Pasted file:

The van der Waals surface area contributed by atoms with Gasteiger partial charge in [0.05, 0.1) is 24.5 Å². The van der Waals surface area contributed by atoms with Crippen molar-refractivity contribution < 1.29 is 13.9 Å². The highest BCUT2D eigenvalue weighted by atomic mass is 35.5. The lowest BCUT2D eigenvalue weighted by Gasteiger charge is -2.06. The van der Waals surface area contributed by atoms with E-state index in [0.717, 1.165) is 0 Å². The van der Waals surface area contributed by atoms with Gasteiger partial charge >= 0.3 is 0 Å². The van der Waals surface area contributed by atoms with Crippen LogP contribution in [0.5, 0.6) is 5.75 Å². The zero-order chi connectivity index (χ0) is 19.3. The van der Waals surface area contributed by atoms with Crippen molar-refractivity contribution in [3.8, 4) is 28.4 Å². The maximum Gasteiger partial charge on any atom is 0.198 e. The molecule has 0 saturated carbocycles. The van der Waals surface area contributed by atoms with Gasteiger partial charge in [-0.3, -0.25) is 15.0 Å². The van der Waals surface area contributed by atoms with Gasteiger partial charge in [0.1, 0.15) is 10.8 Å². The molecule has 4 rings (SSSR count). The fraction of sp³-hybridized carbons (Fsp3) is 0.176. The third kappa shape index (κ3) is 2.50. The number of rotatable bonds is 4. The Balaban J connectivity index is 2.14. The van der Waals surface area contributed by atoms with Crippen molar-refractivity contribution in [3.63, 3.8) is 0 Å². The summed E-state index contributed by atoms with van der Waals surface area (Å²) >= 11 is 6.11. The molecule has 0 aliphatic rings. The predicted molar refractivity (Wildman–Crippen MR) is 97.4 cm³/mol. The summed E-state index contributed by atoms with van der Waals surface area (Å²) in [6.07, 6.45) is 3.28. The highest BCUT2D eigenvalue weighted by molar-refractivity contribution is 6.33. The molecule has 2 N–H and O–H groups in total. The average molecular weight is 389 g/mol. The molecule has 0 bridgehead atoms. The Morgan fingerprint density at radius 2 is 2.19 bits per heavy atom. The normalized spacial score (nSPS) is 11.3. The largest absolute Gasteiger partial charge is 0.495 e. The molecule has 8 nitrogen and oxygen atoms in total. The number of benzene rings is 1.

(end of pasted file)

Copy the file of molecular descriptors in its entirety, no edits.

The van der Waals surface area contributed by atoms with Gasteiger partial charge in [0.05, 0.1) is 24.5 Å². The van der Waals surface area contributed by atoms with Crippen molar-refractivity contribution < 1.29 is 13.9 Å². The highest BCUT2D eigenvalue weighted by atomic mass is 35.5. The lowest BCUT2D eigenvalue weighted by Gasteiger charge is -2.06. The van der Waals surface area contributed by atoms with E-state index in [0.717, 1.165) is 0 Å². The van der Waals surface area contributed by atoms with Gasteiger partial charge >= 0.3 is 0 Å². The van der Waals surface area contributed by atoms with Crippen LogP contribution in [0.5, 0.6) is 5.75 Å². The zero-order chi connectivity index (χ0) is 19.3. The van der Waals surface area contributed by atoms with Crippen molar-refractivity contribution in [3.8, 4) is 28.4 Å². The maximum Gasteiger partial charge on any atom is 0.198 e. The molecule has 0 saturated carbocycles. The van der Waals surface area contributed by atoms with Gasteiger partial charge in [-0.3, -0.25) is 15.0 Å². The van der Waals surface area contributed by atoms with Gasteiger partial charge in [0.1, 0.15) is 10.8 Å². The molecule has 4 rings (SSSR count). The fraction of sp³-hybridized carbons (Fsp3) is 0.176. The third kappa shape index (κ3) is 2.50. The number of rotatable bonds is 4. The Balaban J connectivity index is 2.14. The van der Waals surface area contributed by atoms with Crippen molar-refractivity contribution in [3.63, 3.8) is 0 Å². The summed E-state index contributed by atoms with van der Waals surface area (Å²) >= 11 is 6.11. The molecule has 0 aliphatic rings. The predicted molar refractivity (Wildman–Crippen MR) is 97.4 cm³/mol. The summed E-state index contributed by atoms with van der Waals surface area (Å²) in [6.07, 6.45) is 3.28. The highest BCUT2D eigenvalue weighted by molar-refractivity contribution is 6.33. The molecule has 2 N–H and O–H groups in total. The average molecular weight is 389 g/mol. The molecule has 0 bridgehead atoms. The Morgan fingerprint density at radius 2 is 2.19 bits per heavy atom. The normalized spacial score (nSPS) is 11.3. The largest absolute Gasteiger partial charge is 0.495 e. The molecule has 8 nitrogen and oxygen atoms in total. The number of benzene rings is 1.